Detecting natural satellites of Jupiter is darned difficult. The planet is bright. The satellites are small and dim. Most of Jupiter’s moons orbit in irregular paths, nudged by the sun. Some even orbit backwards. If you blinked, you might lose one. In fact, one moon was detected in 1975, only to be lost, then rediscovered in 2000.
One early twentieth century astronomer was up to the task, though. With big telescopes gathering a few reflected photons on photographic plates, Jupiter’s family of satellites grew and surpassed Saturn’s nine, thanks to the efforts of an Illinois-born astronomer working in California.
In 1914, a grad student found the ninth moon of Jupiter. While observing the newly discovered Jupiter VIII from Lick Observatory, Seth Barnes Nicholson found his PhD thesis topic: Jupiter IX, now known as Sinope. Over the course four decades, he added three to his tally, tying Galileo, Cassini, and Herschel for the most discoveries up to that time–four. Here are the others, all found at the Mount Wilson Observatory (image above and left), where Dr Nicholson spent his entire career:
Jupiter X, or Lysithea, in July 1938
Jupiter XI, or Carme, also in July 1938.
Jupiter XII, or Ananke, in September 1951.
Nicholson was more than an observer of dim, irregular satellites. He developed tools for assessing surface temperatures of solar system bodies (his moons as well as planets and the sun) and distant stars.
These seven outer satellites of Jupiter–Nicholson’s four, plus the three found from the first decade of the 1900′s are all thought to be captured from the nearby asteroid belt. Or they could be comets. Or they could be fragments from a few larger bodies that broke up. Since Jupiter’s outer moons move in similar orbits this last theory seems to fit observations pretty well. Don’t think clumps of moons, though. These bodies orbit millions of miles from Jupiter. A close association is more like them sharing a fairly wide pathway far out from the planet. Imagine Jupiter sitting on the thirty-yard line of a high school football stadium, its north pole pointed up, but at an angle, perhaps toward a near bank of lights. The satellite Carme and associated moons (discovered in the last ten years) would be at different places circling the field mainly on the surrounding track. Don’t imagine a handful of closely-bunched runners.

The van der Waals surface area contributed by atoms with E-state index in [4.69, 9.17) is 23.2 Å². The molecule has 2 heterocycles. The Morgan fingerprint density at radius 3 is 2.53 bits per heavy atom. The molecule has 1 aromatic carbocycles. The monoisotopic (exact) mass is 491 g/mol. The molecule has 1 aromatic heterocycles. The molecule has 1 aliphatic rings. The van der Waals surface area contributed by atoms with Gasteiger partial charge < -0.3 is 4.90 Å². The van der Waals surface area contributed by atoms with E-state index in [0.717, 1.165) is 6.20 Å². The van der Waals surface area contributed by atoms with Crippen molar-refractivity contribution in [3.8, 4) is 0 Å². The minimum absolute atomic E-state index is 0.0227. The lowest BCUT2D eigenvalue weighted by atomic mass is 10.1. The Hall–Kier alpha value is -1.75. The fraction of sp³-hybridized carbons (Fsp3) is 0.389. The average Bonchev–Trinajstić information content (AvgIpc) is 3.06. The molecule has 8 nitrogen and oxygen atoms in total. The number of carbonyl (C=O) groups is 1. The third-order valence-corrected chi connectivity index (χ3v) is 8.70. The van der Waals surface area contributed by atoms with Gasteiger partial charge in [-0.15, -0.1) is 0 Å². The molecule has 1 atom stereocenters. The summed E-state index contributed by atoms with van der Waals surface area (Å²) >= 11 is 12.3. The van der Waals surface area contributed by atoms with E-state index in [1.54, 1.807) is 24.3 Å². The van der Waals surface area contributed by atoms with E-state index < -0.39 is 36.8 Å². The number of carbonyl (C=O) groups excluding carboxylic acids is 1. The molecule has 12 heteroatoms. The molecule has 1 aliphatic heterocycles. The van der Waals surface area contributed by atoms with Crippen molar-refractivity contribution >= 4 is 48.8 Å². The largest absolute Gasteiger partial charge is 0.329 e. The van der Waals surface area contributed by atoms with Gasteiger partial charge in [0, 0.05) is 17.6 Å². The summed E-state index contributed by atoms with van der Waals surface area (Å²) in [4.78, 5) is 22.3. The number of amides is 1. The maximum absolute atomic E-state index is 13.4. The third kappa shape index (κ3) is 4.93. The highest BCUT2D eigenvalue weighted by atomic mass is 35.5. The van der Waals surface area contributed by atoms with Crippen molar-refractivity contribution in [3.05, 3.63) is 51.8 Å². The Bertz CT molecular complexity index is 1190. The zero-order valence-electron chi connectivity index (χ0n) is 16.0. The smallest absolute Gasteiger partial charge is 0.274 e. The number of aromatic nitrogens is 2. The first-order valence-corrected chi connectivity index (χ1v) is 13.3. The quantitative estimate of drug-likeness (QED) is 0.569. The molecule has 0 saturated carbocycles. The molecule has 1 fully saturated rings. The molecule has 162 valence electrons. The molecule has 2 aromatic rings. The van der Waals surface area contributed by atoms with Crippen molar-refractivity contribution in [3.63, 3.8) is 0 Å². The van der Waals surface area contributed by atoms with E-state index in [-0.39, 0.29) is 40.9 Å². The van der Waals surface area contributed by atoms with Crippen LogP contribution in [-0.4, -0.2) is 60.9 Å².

Nobody really knows for sure about any of this. No human-made spacecraft has ever flown anywhere near them. They aren’t big priorities for NASA or other nations’ space programs. It might be that the first robots or humans visiting these satellites will be lonely wanderers themselves.
In my imagination, I see a twenty-third or twenty-fourth century ship pushed by the pulse of ions. Looking around, Jupiter would be far away, only about the size of our moon as seen from Earth. Light from the sun would be only about four percent Earth levels. An unenhanced view would find us moving up next to a dark gray body with just a hint of red. Much of it might be water ice mixed in with rock. But don’t think of icebergs sticking out from soil–from Earth it seems these bodies are fairly homogeneous in surface. The ice will be dirty, laced with carbon dioxide and maybe ammonia, and studded with boulders and dust and particles of sizes in between.
As the explorer gets closer, the body–let’s say it’s Ananke–will loom large, dwarfing the living compartment and the ion engine. But even compared to asteroids, it would be small–only twenty miles across. Centuries after Seth Nicholson noted moving specks in the Jupiter neighborhood and plotted orbits, someone would finally see the moon, and not just in her or his imagination. It’s not likely there would be a landing. Maybe grappling hooks if the ship were sturdy. More likely a few small robots would tumble down to the surface. Dig around a bit. Send an optical feed back to the main ship. Taste the dust of the surface and clarify the makeup of the impurities.
It might be that the same mix of trace compounds and elements was detected at last month’s stop–ratios of cyanide, carbon monoxide, or silicate crystals. So it will be confirmed that Ananke and about one or two dozen mile-sized satellites were once a single asteroid captured by Jupiter. Then pulverized into fragments. If space explorers of the 2300′s feel the need to put down roots, Ananke would be an interesting place. There’s likely enough ice to turn into water for drinking and other industrial uses–more than on the moon, that’s for sure. Splitting water molecules into hydrogen for fuel and oxygen for breathing will be child’s play in future centuries. The sun being so far away, is only four percent as efficient as a power source as it would be near the Earth. On second thought, these intrepid explorers may have other places in their imagination, closer to the life-giving energy of our central star. After a few days, the ship will pull out its stakes, leave behind the robot probes, and move on to the next target.
It’s a lonely existence ten to twenty million miles out from Jupiter. No gazing back at Earth either–our home world will be lost in the glare of the sun–not unlike the way Jupiter’s reflected light washes out viewing some of its moons.